New type of insurance marks intersection of business, IT security

William Jackson

One of the toughest questions in securing information systems has always been: How much security is enough?

Most types of commercial risk, from fire and theft to earthquake and flood, have long since been quantified in the tables of insurance companies. Information assurance has so far defied such calculations and, without the numbers, managers in the government and elsewhere have been uncomfortable setting a price on system security.

Now the famed insurer Lloyd's of London has agreed to sell policies protecting the customers of Counterpane Internet Security Inc. of San Jose, Calif., against loss of revenue and information assets. Counterpane provides vulnerability assessments and 24-hour, seven-day monitoring, intrusion detection and response.

The interesting thing is not whether Counterpane's service is better than anyone else's, but that it has convinced Lloyd's that the information security has been boiled down to a quantifiable issue.

'This is further evidence that all security is a judgment about risk,' said Jim Hurley, managing director of information security for Aberdeen Group Inc. of Boston. 'This says, 'We think we know how to measure that risk, and how to account for it.' '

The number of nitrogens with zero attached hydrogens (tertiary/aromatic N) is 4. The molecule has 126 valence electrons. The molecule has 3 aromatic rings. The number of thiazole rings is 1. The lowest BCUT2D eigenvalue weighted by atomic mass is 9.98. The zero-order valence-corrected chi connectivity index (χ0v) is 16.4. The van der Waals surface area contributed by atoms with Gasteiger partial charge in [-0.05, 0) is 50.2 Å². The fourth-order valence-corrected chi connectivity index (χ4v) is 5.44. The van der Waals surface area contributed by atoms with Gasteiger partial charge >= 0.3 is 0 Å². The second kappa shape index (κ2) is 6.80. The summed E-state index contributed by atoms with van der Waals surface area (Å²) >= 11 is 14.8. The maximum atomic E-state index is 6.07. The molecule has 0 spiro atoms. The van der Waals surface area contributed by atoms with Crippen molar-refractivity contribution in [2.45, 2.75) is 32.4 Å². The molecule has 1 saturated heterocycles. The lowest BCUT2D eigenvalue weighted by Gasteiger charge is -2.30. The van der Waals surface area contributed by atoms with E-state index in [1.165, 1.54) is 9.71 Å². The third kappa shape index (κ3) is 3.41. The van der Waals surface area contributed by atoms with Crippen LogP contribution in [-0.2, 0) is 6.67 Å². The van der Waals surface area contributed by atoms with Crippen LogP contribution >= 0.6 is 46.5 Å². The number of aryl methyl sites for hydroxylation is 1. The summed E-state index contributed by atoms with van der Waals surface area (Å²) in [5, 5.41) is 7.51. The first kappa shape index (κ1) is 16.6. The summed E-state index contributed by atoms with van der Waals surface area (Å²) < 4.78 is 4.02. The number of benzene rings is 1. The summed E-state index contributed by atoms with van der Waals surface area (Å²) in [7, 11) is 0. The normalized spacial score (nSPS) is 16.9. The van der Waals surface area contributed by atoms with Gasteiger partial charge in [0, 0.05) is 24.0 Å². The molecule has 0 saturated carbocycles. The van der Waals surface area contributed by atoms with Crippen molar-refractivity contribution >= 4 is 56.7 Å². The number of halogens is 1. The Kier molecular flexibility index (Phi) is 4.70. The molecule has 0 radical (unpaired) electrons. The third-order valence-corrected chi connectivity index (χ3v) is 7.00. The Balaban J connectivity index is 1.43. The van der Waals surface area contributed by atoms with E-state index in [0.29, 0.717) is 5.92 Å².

If it can be accounted for, managers will have a way to determine whether they are getting their security money's worth. They can make a business case and budget for it.

The next level

Cyberinsurance is not unknown, but Lloyd's is the first type of policy to be offered to customers of a particular company. 'This is a broader type of coverage than has been available before,' Hurley said, and it is tied to a specific set of security practices.

The insurance covers the cost to repair or replace data and software lost or damaged by an intrusion. It also insures against revenue loss following service interruption, including service-denial attacks. The protection against extortion covers the cost of specialist assistance for, say, negotiations during a crisis. It even covers ransom payments.

Counterpane customers get up to $100,000 asset and income protection as part of the service, and they can acquire up to $5 million worth of supplemental coverage for an additional fee. Lloyd's itself offers up to $100 million supplemental coverage to Counterpane customers at preferred rates.

Counterpane, of course, boasts that the groundbreaking insurance shows its superior level of protection. But John R. Sciandra, senior security consultant at Acuent Inc. of Vienna, Va., said the insurance does much more. It finally pushes information security out of the server room and up to the managers in the conference room.

As insurance companies begin offering comprehensive security coverage, tying their rates and availability to recognized best practices, administrators will at last have the opportunity to decide how much security'or risk'they can afford. And with the insurers' money at stake, their analysts will finally develop effective metrics to gauge levels of risk.

The introduction of accounting practices should bring a lot more order to information security.


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